I think being able to delay dipping into my portfolio when the market is bad is a good strategy but there is always to question of when you can do that.

tj

1 Like

I think being able to delay dipping into my portfolio when the market is bad is a good strategy but there is always to question of when you can do that.

This problem has been studied and many papers written. The desire is a method to withdraw as much as possible while maintaining a roughly steady consistent income BUT not so much that you run out of money.

The thing you must realize is that you have to be prepared to reduce your withdrawals at some point. Unless, of course, your portfolio is so large that your withdrawals are a very small percentage of it.

Not an easy problem to solve. One of the first things that people think of is some sort of “cash bucket” to draw from if a bear market happens. Simple … and naive—and it doesn’t work.

The method I settled on is Guyton-Klinger.

Here is a pretty good series: The Safe Withdrawal Rate Series
https://earlyretirementnow.com/safe-withdrawal-rate-series/

https://earlyretirementnow.com/2017/02/08/the-ultimate-guide…

“Using Decision Rules to Create Retirement Withdrawal Profiles”
Most of my saved links have undergone link-rot.
Try https://www.b-k-ind.com/rvcc/Experience%20pages/Klinger-Reti…

8 Likes

I’m coming in late and haven’t read the entire thread, but…

When I was subscribed to Motley Fool’s Rule Your Retirement service I saved this link to an overview of withdrawal strategies.

https://www.fool.com/premium/rule-your-retirement/coverage/1…

And this one gives its own approach, which when I ran it came up with more than 4%.

https://www.financialplanningassociation.org/article/journal…

1 Like

pertaining to portfolio safe withdrawal rate, who is using the guardrail method?
Anyone does a mix and match of flexible withdrawal strategies?is that advised?
Is withdrawing the minimum you can, always good for your portfolio long term growth?

I can’t tell you what’s “advised,” but I can tell you what I did and why.

I retired at age 60, and the withdrawal plan has several steps in it due to income needs varying:
-If I live to age 96 like I plan, and my spouse lives a couple years past that, I figure we’ll need “$X” per year. That includes (inflation adjusted) $6000 per person for Medicare and Medigap coverage. That also includes social security based on taking at age 68 for me.
So, my portfolio needs to supply $X per year, which is a 3% withdrawal rate using fairly low returns after inflation (conservative assumption). That portfolio is 80/20 stocks/other.
-From age 60 to 65, my health insurance is costing us over $1,000 per month each. Because I need that money now, I can’t tolerate much volatility, so that extra $12K per year ($24K today’s insurance -$12K for two Medicare/Medigap)is in bonds and non-volatile investments.
-From age 60 to 68, I need to cover the amount that SS will eventually pay, so there’s another large chunk of non-volatile money.

All told, my portfolio (sum of the three pieces discussed) was ~50/50 when both of us retired.
-50% Stocks and things subject to volatility (mainly broad index funds and ETFs, but also SCHD, a couple REITs and a small allocation to a commodity fund. (Although the commodity fund has done well over the last 12 months, I’m way behind where I’d have been if I just stuck it in a stock index fund 15 years ago.)
-50% “low volatility” stuff like bonds, iBonds, cash, an annuity-like investment (can’t deliver negative returns, but upside is capped at a few percent), and an arbitrage fund that’s a little like a juiced cash investment which is the next thing I’ll sell to fund six months of living expenses.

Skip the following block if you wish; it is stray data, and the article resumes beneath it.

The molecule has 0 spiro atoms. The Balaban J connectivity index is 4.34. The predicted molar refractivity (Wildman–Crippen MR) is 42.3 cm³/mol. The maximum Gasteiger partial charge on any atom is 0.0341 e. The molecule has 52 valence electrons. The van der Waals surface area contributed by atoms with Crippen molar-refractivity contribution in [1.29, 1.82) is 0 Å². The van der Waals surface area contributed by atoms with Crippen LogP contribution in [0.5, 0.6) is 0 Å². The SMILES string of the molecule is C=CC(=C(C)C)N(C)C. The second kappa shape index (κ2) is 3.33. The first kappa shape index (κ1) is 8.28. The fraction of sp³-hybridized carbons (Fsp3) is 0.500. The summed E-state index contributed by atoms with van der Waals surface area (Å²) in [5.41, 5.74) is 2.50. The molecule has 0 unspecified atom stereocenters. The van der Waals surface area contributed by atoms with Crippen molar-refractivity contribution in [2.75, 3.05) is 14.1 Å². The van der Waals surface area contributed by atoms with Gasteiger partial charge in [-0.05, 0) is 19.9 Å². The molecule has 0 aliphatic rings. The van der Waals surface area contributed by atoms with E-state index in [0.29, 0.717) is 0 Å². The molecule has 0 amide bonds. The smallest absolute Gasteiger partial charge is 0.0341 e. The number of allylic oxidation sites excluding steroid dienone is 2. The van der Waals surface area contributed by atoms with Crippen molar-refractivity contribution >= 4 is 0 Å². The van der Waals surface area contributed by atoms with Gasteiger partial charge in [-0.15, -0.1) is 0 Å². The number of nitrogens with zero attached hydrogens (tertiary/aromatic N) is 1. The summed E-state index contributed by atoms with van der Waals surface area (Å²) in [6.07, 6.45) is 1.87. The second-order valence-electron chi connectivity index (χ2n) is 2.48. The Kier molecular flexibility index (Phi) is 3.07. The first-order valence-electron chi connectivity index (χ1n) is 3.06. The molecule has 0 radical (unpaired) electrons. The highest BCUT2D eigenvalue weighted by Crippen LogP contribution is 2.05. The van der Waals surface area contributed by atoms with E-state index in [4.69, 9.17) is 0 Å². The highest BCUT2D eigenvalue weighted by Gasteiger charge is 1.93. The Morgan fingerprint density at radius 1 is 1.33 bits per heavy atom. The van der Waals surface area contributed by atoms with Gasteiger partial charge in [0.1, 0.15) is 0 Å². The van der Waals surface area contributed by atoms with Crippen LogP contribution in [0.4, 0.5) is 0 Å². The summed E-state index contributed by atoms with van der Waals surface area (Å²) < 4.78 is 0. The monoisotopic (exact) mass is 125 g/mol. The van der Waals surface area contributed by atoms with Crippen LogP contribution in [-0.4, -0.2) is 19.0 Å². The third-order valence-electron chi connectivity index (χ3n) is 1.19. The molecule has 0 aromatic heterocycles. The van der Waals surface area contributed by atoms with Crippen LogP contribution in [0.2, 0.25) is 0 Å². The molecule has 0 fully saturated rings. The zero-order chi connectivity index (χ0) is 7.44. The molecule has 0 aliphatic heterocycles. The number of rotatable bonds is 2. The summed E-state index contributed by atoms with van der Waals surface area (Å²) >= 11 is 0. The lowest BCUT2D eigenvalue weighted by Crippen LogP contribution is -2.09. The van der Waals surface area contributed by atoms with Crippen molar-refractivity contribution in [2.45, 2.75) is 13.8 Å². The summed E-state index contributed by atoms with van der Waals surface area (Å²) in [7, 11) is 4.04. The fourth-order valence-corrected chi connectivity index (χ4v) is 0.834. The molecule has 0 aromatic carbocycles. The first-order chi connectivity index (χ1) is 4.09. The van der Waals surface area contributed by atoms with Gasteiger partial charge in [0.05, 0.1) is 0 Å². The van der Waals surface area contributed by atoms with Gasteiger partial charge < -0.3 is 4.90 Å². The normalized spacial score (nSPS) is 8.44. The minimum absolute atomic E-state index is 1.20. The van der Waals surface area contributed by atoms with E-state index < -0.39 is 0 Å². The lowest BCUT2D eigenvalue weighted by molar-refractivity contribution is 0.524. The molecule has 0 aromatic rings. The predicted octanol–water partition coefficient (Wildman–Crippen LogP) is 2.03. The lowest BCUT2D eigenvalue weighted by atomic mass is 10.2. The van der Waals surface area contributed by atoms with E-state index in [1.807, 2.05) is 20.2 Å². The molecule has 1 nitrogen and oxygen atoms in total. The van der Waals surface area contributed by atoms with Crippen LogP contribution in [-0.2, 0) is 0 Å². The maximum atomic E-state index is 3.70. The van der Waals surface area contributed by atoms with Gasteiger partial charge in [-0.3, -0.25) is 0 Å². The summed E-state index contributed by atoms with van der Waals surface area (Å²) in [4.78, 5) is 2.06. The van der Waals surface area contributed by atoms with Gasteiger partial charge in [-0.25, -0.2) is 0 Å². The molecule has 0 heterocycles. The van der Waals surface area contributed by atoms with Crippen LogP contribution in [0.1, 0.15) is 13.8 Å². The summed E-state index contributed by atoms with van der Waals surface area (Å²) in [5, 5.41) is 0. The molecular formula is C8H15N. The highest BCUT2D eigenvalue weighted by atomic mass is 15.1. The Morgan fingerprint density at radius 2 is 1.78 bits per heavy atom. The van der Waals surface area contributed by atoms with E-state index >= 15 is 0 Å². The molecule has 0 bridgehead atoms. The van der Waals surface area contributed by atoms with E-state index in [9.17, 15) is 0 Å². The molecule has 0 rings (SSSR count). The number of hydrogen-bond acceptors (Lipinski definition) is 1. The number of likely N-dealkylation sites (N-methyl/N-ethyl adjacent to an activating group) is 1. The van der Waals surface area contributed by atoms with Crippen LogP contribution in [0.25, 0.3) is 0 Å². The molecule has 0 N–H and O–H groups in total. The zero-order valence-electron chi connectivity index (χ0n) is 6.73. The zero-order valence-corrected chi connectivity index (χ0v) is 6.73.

As time was progressing, we lived mostly off the non volatile stuff, so the asset allocation was heading towards 60/40 until stocks dropped.

All this stuff is in a big spreadsheet, so I can test assumptions. For instance, living past age 96 doesn’t move the needle much, but changing the returns-after-inflation really does. So does delaying SS, but of course the downside is getting hit by a truck before taking any and leaving money on the table, but I’m trading that risk to avoid running out of money in my 90s due to permanently reduced SS from taking earlier.

Besides running my spreadsheet, I also used Fidelity’s retirement planner, and had a financial advisor make us a plan (for $1800 one-time fee, IIRC). Since all three methods look good, I feel like the things that are plannable are accounted for.

1 Like

Here is a pretty good series: The Safe Withdrawal Rate Series
https://earlyretirementnow.com/safe-withdrawal-rate-series/

I put that guy into the “granularity and level of confidence that doesn’t actually exist” bucket. It has been a while since I looked at his stuff, but I recall at one point there was an exercise where he calculated the SWR to four places past the decimal. No way.

2 Likes

Rayvt posts,

Here is a pretty good series: The Safe Withdrawal Rate Series
https://earlyretirementnow.com/safe-withdrawal-rate-series/

From the site:

https://earlyretirementnow.com/2018/06/27/ten-things-the-mak…

2: The 4% Rule is likely way too conservative for many early retirees

That’s more of a “feature” of the 4% Rule than a “bug”. If you don’t happen to retire on the eve of the next “Crash of 1029 and the Great Depression”, the 4% rule is very likely to make you wealthy.

Whatever happens during your retirement, be it inflation, health care expenses, or the need to financially bailout your kids or grandkids, having more money makes it easier to deal with.

intercst

2 Likes

syke6 writes,

Here is a pretty good series: The Safe Withdrawal Rate Series
https://earlyretirementnow.com/safe-withdrawal-rate-series/

I put that guy into the “granularity and level of confidence that doesn’t actually exist” bucket. It has been a while since I looked at his stuff, but I recall at one point there was an exercise where he calculated the SWR to four places past the decimal. No way.

I know. When did they stop teaching “significant digits” in high school?

https://www.mathsisfun.com/definitions/significant-digits.ht…

intercst

2 Likes

so you also do a cushion which is not part of your portfolio?